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RUSH: Dadelut dadelut dadelut dadelut dadelut dadelut dadelut. It’s update time, ladies and gentlemen, global warming update time. This is Algore, as portrayed by Shanklin.

(Playing of What a Horrible World.)

That is the white comedian Paul Shanklin and the vocal portrayal there of former vice president Algore and the takeoff on Louis Armstrong’s great song, What a Wonderful World. All right, this Global Warming Stack is just too good. But first off, from the Miami Herald today: ”Hurricane Predictions Missed the Mark.’ — Two years ago, way under. Last year, way over. This year, still not right. It’s been a stormy few years for William Gray, Philip Klotzbach and other scientists who predict total hurricane activity before each season begins, which raises fundamental questions as the 2007 season draws to an end on Friday: Why do they bother? And given the errors — which can undermine faith in the entire hurricane warning system — are these full-season forecasts doing more harm than good? ‘The seasonal hurricane forecasters certainly have a lot of explaining to do,” said Max Mayfield, former director of the National Hurricane Center. ‘The last couple of years have humbled the seasonal hurricane forecasters and pointed out that we have a lot more to learn before we can do accurate seasonal forecasts,’ he said.

‘The numbers provide abundant support for those statements. Just before the season started on June 1, the nationally prominent Gray-Klotzbach team at Colorado State University predicted that 17 named storms would grow into nine hurricanes, five of which would be particularly intense, with winds above 110 mph. A different team at the National Oceanic and Atmospheric Administration predicted 13 to 17 named storms, seven to 10 hurricanes and three to five intense hurricanes. The actual results for the 2007 season: 14 named storms, five hurricanes, two intense hurricanes,’ both of them hit the Yucatan, none of them hit here. ‘That turned a season predicted to be extremely active into one that was about average in number of storms and well below average in total intensity.’ Now, what is not addressed here in this story, of course, is the global warming aspect, and we have to exempt Gray. Gray does not believe that global warming has anything to do with hurricanes, either frequency or intensity, but the environmentalist wackos do, and after Katrina, they were making all these predictions they’re going to get worse, and worse, and worse, and it was a central point in Gore’s movie.

And so, you can ask the question: Look, if they have no clue about the seasonal forecasts of hurricanes — you know, we’re not talking about the daily weather forecast here, because that differs a little bit from climate considerations, which are part of these long-term models and the death knell for the planet and so forth. But when you’re talking about seasonal hurricane forecasts, you’re getting a little closer to what they’re trying to do with global warming forecasts. And if they’re this wrong, and if they have no clue, and they don’t, they really have no clue, if they can’t tell us in March how many hurricanes we’re going to have between June 1st and November 30th, in a single year, then the question must be asked, since they believe hurricanes are part of the global warming aspect of carbon emissions and greenhouse gases, ‘Then why in the world are we to accept any prediction they make for 50 years out, 30 years out, or ten years out, particularly when those forecasts involve manmade activities?’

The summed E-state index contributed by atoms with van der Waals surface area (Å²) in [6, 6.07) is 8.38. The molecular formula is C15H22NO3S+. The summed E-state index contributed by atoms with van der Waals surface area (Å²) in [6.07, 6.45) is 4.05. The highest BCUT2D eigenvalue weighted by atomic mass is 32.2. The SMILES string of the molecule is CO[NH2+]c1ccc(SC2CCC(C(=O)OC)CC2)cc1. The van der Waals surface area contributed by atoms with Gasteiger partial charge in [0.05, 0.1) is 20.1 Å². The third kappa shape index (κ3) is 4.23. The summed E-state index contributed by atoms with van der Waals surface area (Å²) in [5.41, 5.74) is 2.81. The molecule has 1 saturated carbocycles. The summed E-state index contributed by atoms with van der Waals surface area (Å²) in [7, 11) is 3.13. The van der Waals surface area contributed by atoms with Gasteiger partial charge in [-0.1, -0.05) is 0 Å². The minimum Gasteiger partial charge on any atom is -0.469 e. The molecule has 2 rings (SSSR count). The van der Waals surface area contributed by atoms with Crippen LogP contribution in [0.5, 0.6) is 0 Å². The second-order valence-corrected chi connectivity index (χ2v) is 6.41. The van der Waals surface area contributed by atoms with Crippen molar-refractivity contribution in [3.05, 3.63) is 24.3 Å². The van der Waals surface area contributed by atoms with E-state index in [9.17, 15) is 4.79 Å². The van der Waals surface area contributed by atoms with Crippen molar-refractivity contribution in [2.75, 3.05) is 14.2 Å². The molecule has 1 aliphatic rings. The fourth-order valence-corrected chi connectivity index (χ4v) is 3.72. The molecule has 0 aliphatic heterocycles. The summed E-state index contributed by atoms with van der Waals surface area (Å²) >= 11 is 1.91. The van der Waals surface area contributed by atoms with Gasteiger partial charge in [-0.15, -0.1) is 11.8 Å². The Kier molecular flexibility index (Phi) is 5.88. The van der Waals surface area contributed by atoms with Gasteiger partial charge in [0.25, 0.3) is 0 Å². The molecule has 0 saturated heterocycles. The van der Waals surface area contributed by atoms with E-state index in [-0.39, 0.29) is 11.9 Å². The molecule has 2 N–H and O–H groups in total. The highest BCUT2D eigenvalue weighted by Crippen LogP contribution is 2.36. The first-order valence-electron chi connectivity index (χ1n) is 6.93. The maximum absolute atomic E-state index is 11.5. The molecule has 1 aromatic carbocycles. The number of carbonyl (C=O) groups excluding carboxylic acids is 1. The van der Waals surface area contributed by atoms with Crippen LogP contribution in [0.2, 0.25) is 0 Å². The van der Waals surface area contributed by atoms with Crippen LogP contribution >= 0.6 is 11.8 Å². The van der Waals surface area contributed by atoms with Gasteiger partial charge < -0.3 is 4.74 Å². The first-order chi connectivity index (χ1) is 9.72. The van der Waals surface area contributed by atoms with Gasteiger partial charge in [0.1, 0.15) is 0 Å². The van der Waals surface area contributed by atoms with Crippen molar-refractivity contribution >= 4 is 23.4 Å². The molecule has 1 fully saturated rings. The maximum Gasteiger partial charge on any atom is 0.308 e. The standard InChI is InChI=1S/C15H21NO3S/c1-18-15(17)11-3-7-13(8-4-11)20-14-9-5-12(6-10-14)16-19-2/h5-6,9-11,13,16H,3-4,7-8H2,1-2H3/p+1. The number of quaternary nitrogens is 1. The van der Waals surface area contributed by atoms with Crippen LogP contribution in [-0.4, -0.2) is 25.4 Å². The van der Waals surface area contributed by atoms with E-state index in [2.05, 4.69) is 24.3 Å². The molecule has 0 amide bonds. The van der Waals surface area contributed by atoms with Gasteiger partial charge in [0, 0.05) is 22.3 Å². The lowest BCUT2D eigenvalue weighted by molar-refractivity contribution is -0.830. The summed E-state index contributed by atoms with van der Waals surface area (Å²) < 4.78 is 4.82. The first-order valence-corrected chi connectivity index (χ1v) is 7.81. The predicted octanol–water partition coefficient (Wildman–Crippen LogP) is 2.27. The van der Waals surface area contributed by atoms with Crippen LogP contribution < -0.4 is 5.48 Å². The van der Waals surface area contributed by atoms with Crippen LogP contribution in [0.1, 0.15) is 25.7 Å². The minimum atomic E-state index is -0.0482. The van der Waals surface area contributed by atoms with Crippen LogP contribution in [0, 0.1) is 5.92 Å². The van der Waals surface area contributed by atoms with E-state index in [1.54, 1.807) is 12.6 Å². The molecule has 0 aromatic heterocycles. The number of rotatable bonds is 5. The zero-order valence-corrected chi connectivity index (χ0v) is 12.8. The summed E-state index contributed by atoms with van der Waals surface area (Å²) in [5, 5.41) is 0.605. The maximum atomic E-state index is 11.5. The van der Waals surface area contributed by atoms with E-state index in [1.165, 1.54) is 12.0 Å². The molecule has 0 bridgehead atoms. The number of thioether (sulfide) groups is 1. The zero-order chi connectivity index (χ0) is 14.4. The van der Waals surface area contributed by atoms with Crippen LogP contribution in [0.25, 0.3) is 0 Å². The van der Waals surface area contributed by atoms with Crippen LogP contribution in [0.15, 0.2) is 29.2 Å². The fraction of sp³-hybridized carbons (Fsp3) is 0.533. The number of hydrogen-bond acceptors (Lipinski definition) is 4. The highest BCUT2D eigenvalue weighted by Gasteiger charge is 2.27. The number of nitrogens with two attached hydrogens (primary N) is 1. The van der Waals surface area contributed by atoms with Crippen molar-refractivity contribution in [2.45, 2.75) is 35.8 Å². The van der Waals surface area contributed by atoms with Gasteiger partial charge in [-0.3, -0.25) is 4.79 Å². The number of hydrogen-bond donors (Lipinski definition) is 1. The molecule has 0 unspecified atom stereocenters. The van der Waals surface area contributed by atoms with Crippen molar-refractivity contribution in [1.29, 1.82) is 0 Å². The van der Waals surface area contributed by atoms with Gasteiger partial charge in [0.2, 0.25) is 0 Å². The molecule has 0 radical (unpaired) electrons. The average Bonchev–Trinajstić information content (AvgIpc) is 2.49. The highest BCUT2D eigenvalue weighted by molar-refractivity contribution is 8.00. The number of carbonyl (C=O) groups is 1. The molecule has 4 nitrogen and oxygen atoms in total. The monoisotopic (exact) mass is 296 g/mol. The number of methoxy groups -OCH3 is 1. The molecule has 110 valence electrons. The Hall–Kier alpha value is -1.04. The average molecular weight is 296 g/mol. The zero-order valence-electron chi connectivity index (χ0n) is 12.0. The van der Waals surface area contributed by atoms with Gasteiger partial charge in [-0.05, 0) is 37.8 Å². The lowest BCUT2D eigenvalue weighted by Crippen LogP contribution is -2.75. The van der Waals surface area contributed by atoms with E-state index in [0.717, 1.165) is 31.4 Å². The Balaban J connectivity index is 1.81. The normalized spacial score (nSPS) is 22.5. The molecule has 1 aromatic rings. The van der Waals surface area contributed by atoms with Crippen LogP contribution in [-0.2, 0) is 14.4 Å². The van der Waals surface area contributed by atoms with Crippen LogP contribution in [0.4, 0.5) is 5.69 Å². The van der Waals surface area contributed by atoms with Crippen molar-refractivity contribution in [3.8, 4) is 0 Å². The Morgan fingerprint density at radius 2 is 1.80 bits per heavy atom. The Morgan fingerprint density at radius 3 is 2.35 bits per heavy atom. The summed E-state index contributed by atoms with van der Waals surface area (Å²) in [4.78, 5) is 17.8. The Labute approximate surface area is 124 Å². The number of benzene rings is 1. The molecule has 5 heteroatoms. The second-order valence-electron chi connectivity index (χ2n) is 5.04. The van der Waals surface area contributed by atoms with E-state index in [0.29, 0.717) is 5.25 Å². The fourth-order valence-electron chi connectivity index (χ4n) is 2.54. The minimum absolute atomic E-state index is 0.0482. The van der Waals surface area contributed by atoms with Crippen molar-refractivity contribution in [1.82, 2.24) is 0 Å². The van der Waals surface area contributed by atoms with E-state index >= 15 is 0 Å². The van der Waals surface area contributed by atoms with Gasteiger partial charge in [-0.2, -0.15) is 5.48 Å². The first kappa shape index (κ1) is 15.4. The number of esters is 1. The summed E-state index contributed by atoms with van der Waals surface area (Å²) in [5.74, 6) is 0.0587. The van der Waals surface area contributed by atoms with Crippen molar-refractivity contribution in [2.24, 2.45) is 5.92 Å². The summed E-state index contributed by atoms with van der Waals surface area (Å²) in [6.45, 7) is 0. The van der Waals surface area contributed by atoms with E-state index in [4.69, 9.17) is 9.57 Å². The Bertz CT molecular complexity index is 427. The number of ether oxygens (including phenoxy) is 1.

I saw this headline over the weekend, and I literally could not believe it. It is a story from the UK Telegraph, and the headline: ”Mankind ‘Shortening the universe’s life’.” Mankind is shortening the life everything! The universe is such, my friends, that the human brain cannot conceive it. Its size, its scope, we just can’t. Listen to this. ‘Forget about the threat that mankind poses to the Earth: Our activities may be shortening the life of the universe too. The startling claim is made by a pair of American cosmologists investigating the consequences for the cosmos of quantum theory, the most successful theory we have. Over the past few years, cosmologists have taken this powerful theory of what happens at the level of subatomic particles and tried to extend it to understand the universe, since it began in the subatomic realm during the Big Bang,’ they think. ‘But there is an odd feature of the theory that philosophers and scientists still argue about. In a nutshell, the theory suggests that we change things simply by looking at them and theorists have puzzled over the implications for years.